Can you recreate these designs? What are the basic units? What movement is required between each unit? Some elegant use of procedures will help - variables not essential.

Four small numbers give the clue to the contents of the four surrounding cells.

The puzzle can be solved with the help of small clue-numbers which are either placed on the border lines between selected pairs of neighbouring squares of the grid or placed after slash marks on. . . .

A challenging activity focusing on finding all possible ways of stacking rods.

There are nine teddies in Teddy Town - three red, three blue and three yellow. There are also nine houses, three of each colour. Can you put them on the map of Teddy Town according to the rules?

Imagine a stack of numbered cards with one on top. Discard the top, put the next card to the bottom and repeat continuously. Can you predict the last card?

This challenging activity involves finding different ways to distribute fifteen items among four sets, when the sets must include three, four, five and six items.

This Sudoku, based on differences. Using the one clue number can you find the solution?

There is a long tradition of creating mazes throughout history and across the world. This article gives details of mazes you can visit and those that you can tackle on paper.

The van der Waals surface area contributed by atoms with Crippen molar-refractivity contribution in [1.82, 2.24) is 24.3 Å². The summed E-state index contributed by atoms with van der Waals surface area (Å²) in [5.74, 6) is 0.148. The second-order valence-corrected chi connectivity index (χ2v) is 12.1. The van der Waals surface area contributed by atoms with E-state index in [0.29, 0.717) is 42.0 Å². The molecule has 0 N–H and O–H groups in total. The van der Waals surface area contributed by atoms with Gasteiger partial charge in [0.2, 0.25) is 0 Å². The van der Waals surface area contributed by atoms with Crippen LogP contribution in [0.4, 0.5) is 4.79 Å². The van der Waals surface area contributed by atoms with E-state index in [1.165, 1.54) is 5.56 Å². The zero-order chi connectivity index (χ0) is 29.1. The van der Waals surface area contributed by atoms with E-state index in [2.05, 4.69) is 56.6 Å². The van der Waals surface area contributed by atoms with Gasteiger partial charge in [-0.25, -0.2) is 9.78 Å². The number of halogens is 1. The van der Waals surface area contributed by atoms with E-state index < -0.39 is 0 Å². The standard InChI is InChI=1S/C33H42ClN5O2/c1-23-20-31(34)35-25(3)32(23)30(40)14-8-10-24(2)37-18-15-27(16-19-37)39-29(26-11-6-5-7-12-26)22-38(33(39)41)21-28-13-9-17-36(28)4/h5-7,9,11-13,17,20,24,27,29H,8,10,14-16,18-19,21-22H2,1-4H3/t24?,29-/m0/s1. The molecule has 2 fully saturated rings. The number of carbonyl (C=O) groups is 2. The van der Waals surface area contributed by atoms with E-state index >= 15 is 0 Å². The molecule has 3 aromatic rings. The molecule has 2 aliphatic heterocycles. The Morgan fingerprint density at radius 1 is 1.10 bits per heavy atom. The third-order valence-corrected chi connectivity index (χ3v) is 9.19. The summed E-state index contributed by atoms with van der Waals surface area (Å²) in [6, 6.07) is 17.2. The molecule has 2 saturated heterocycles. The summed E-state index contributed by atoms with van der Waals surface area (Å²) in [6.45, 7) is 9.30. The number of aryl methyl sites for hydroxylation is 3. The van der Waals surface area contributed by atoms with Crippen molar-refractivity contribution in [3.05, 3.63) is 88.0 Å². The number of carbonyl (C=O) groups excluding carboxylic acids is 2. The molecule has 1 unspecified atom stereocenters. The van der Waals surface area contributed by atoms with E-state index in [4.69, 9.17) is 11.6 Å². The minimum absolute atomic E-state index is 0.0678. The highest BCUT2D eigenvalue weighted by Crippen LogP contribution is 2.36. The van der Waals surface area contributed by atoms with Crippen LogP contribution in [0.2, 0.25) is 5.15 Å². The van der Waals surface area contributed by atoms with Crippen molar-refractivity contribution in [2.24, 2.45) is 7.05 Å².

Problem solving is at the heart of the NRICH site. All the problems give learners opportunities to learn, develop or use mathematical concepts and skills. Read here for more information.

An investigation involving adding and subtracting sets of consecutive numbers. Lots to find out, lots to explore.

A pair of Sudoku puzzles that together lead to a complete solution.

This tricky challenge asks you to find ways of going across rectangles, going through exactly ten squares.

Place the 16 different combinations of cup/saucer in this 4 by 4 arrangement so that no row or column contains more than one cup or saucer of the same colour.

Explore this how this program produces the sequences it does. What are you controlling when you change the values of the variables?

The letters of the word ABACUS have been arranged in the shape of a triangle. How many different ways can you find to read the word ABACUS from this triangular pattern?

Many natural systems appear to be in equilibrium until suddenly a critical point is reached, setting up a mudslide or an avalanche or an earthquake. In this project, students will use a simple. . . .

Pentagram Pylons - can you elegantly recreate them? Or, the European flag in LOGO - what poses the greater problem?

Just four procedures were used to produce a design. How was it done? Can you be systematic and elegant so that someone can follow your logic?

It is possible to identify a particular card out of a pack of 15 with the use of some mathematical reasoning. What is this reasoning and can it be applied to other numbers of cards?

Can you use your powers of logic and deduction to work out the missing information in these sporty situations?